The state government and the Port of Brisbane are in negotiations to build a new cruise terminal near the mouth of the Brisbane River that could accommodate the new breed of superliner.
The inability of Portside Hamilton, upstream from the Gateway Bridges, to accommodate larger vessels has seen ships, such as Cunard’s Queen Mary 2, dock at container yards at Fisherman Islands.
The $750 million Hamilton Portside cruise ship terminal opened in August 2006, but two years later the need for a larger capacity facility was already being voiced.
State Development Minister Anthony Lynham said plans were already underway at a business lunch this week.
When discussing the impact of Echo Entertainment’s Queens Wharf development on the state’s economy, Dr Lynham said transport facilities, such as Brisbane Airport’s parallel runway and a new cruise terminal, were needed to maximise Brisbane’s tourism dollar.
“The second runway is on track and I’m in negotiations as well – initial negotiations, I will say – on a cruise ship terminal down near the mouth of the Brisbane River to take those big cruise ships,” he said.
“So for us, for tourism in Brisbane and in south-east Queensland it’s just go, go, go, all leading towards when this resort opens.”
A spokeswoman for Dr Lynham later sought to downplay the significance of the comments, but confirmed “early discussions about the concept of a cruise ship terminal in Brisbane” had been held.
“It’s all at a very preliminary stage,” she said.
Dr Lynham’s office directed Fairfax Media to the Port of Brisbane for more information.
That line of inquiry did not shed any more light on the negotiations, other than to confirm they had started.
“The Port of Brisbane is in discussions with the state government about a proposed cruise terminal,” a spokesman said.
“Due to the terms of that process, we are not in a position to make further comment at this time.”
The land identified for the new cruise terminal was at Luggage Point, on the north bank of the river, downstream from the Gateway Bridges, at the entrance to Moreton Bay.
Queensland Investment Corporation chief economist Matthew Peter said it was a “potentially important development” in Brisbane.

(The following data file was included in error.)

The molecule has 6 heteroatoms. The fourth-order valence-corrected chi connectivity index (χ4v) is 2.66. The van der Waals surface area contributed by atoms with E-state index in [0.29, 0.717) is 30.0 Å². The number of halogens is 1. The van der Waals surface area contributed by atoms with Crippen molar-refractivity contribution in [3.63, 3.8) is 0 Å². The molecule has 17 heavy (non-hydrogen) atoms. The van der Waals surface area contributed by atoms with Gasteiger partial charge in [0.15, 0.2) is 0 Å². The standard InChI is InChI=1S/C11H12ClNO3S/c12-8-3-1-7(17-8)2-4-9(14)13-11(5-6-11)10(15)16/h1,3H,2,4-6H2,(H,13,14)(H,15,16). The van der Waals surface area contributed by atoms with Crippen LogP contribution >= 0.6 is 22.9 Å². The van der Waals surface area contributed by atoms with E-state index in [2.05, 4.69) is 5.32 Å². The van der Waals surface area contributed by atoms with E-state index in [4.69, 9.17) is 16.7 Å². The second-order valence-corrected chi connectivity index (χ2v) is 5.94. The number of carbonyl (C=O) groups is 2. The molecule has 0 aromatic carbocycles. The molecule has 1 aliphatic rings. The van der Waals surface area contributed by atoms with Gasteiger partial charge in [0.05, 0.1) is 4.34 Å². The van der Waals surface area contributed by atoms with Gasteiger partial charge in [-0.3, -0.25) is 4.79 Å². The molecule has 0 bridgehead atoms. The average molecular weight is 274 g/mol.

“The river mouth of Brisbane is ideally suited for large ships, as I understand it, so there’s potential there for growing a new industry,” he said.
Queensland Tourism Industry Council chief executive Daniel Gschwind said there was a pressing need for a large-capacity cruise ship terminal in Brisbane.
Hamilton Portside could accommodate ships up to 270 metres long, while the Queen Mary 2 was 345 metres.
The world’s longest cruise ships, Royal Caribbean’s Allure of the Seas and Oasis of the Seas, were both 362 metres long.
“(Hamilton Portside) was simply the best that could be done at the time when it was a question of lining up the money, lining up the facilities and it was a tough gig to get going,” Mr Gschwind said.
“But it will preclude us from taking full advantage of the opportunities that are coming down the path – bigger ships, more ships and the certainty of being able to berth.
“Portside is almost at capacity now and we know tourism is on the up.”
Mr Gschwind said while Portside Hamilton served a purpose, it simply was not enough.
“I don’t think it was a mistake (to build the cruise ship terminal at Hamilton) – it was what was on offer, a private investor who was willing to stump up the money,” he said.
“It’s a lovely facility that has a whole suburb developing around it, so I certainly wouldn’t say it was a mistake.
“But it won’t be sufficient to take advantage of new opportunities that are now presenting themselves.”
Atfield, C. (2015). Port of Brisbane plans new Luggage Point cruise ship terminal. Brisbane Times. [online] Available at: http://www.brisbanetimes.com.au/queensland/port-of-brisbane-plans-new-luggage-point-cruise-ship-terminal-20151009-gk5q8u.html [Accessed 17 Dec. 2015].